Sunday, June 21, 2009

Pentecost 3 - Year B

“Teacher, do you not care that we are perishing?”

A good question, don't you think?. Perhaps the ONLY question. That wasn't the first time it was asked. And it definitely wasn't the last. It's the question that haunts us. It's a question that maybe even haunts God.

“Teacher, do you not care that we are perishing?”

It's a question that all of us ask. Or WILL ask. It's a charmed life that doesn't need to ask that question. At the doctor's office. In the hospital bed. Behind closed doors. In drought-stricken Africa. On the streets of Tehran. This question is prayed through tight jaws and clenched teeth.

“Teacher, do you not care that we are perishing?”

It's as if Jesus set up his followers. The disciples weren't anxious to cross the lake. Especially at night. It gets dark on the lake. They didn't know where they were going. And worse than that, they believed a storm demon lived in the water. A demon they didn't want to arouse.

But, it looks like they did. The lightening from the distance hovered over their boat. The thunder drummed in their ears. The rain made their clothes feel like they were made of lead.

But Jesus is sound asleep. Dead to the world. It seems that not even ear-bursting thunder could rouse God's only Son.

“Teacher, do you not care that we are perishing?”

Jesus answers, not with a word to his followers, but with a word to the storm. “pephemoso” or “Peace. Be still.”

If you know your bible, you'll know it's the same word – pephemoso - that Jesus uses to subdue the demon-possessed man in chapter 1, verse 25. For Mark's first listeners, this wasn't a story about Jesus having authority over nature. This was a story about Jesus have authority over unseen forces.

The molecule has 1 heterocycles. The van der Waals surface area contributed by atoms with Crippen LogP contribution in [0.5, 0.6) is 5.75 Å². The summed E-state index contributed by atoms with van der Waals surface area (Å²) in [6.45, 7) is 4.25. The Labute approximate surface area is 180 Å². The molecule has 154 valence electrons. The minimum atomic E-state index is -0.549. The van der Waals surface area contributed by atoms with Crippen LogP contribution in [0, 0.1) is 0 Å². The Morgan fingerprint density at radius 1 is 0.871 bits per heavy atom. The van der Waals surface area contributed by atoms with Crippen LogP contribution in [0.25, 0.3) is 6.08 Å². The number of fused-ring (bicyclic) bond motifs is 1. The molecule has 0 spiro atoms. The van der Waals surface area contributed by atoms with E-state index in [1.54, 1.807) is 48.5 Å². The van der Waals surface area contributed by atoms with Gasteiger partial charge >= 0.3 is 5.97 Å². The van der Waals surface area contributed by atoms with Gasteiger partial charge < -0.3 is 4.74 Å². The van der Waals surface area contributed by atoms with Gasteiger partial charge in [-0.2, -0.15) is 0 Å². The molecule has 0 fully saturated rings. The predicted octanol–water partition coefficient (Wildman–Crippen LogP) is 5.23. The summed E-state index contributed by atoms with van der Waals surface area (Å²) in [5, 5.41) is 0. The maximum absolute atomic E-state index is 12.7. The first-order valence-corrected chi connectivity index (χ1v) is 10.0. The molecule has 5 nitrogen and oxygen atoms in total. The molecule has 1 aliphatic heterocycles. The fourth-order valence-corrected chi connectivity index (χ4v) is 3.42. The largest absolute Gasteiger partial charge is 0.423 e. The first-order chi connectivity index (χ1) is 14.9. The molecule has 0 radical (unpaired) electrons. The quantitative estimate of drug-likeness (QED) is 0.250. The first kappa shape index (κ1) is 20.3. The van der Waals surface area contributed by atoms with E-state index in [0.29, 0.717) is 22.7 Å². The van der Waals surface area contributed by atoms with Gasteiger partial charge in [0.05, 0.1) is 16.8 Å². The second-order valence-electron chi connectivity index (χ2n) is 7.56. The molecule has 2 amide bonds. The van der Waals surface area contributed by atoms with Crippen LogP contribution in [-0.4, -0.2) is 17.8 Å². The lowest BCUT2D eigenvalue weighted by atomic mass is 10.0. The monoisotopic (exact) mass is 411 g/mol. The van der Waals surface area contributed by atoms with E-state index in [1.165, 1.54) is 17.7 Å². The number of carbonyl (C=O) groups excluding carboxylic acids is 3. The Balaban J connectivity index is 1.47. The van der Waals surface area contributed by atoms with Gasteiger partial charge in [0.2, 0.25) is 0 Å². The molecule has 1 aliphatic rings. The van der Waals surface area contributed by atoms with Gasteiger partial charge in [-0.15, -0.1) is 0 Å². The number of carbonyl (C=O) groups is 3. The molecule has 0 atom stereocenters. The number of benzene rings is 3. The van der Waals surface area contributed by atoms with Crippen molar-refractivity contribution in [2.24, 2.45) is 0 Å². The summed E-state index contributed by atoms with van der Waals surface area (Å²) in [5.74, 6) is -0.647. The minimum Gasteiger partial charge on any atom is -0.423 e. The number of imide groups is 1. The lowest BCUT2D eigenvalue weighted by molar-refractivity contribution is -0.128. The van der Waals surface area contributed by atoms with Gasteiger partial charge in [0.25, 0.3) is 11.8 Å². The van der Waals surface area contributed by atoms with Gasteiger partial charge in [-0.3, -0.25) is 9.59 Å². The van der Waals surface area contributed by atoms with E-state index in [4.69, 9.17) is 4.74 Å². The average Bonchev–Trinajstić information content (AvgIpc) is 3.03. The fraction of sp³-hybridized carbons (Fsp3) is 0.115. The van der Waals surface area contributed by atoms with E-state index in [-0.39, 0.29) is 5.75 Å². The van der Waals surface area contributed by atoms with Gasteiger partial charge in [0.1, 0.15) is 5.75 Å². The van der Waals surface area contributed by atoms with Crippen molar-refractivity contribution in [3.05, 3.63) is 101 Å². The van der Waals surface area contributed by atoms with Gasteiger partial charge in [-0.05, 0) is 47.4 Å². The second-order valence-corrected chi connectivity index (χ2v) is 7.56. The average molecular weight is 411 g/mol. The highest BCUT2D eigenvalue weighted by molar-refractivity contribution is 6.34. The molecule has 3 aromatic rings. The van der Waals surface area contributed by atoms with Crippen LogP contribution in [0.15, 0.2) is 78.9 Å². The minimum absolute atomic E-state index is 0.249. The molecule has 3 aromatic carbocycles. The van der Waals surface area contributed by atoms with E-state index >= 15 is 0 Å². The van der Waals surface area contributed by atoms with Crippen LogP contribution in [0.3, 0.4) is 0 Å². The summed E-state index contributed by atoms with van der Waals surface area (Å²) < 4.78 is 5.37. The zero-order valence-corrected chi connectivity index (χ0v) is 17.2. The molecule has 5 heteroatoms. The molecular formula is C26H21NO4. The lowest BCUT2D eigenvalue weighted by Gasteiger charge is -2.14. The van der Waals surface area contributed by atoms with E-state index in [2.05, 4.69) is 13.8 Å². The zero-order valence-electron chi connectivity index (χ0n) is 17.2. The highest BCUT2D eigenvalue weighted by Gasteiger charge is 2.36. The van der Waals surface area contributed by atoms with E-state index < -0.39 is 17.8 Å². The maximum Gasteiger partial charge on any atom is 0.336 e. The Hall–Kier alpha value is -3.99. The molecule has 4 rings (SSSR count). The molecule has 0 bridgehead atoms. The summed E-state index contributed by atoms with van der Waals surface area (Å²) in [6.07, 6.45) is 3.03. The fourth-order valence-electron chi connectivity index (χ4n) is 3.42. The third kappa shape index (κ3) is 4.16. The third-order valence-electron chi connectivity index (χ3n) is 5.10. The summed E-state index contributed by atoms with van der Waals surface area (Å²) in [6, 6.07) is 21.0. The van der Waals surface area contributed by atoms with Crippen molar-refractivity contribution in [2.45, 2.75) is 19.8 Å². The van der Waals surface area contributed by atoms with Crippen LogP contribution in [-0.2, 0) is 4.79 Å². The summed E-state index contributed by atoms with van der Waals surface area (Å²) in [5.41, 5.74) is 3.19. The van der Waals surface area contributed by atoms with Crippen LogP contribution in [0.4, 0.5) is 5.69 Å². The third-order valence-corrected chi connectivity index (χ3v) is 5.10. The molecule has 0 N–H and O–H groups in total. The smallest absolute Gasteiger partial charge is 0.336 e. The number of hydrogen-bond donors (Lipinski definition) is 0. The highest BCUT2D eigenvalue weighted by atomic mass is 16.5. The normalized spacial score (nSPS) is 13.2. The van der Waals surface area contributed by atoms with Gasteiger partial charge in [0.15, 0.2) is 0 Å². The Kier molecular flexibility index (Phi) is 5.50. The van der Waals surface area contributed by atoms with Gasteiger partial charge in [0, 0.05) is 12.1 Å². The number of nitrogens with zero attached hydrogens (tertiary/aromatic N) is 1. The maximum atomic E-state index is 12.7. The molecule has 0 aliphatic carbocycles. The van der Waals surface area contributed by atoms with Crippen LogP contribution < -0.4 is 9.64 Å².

“Who is this, that even the wind and the sea obey him?” They ask each other. “Who is this, that even the storm demons are subdued by his word?” “Who is this that defeats the power of evil?”

Who is this, indeed?

The early church heard this story as about them. The Hebrew people would have remembered the story when God slept while God's people suffered in slavery. Now Jesus was sleeping while the disciples were in danger.

“Teacher, do you not care that we are perishing?”

This question didn't appear out of thin air. Mark's listeners had known danger. They had known suffering. The Romans had conquered Jerusalem and destroyed the Temple. The Roman Emperor Nero was crucifying Christians upside down, when he wasn't cutting their heads off or turning them into lion food. They probably wondered if God was sleeping after sending them out in to the forces of darkness and evil.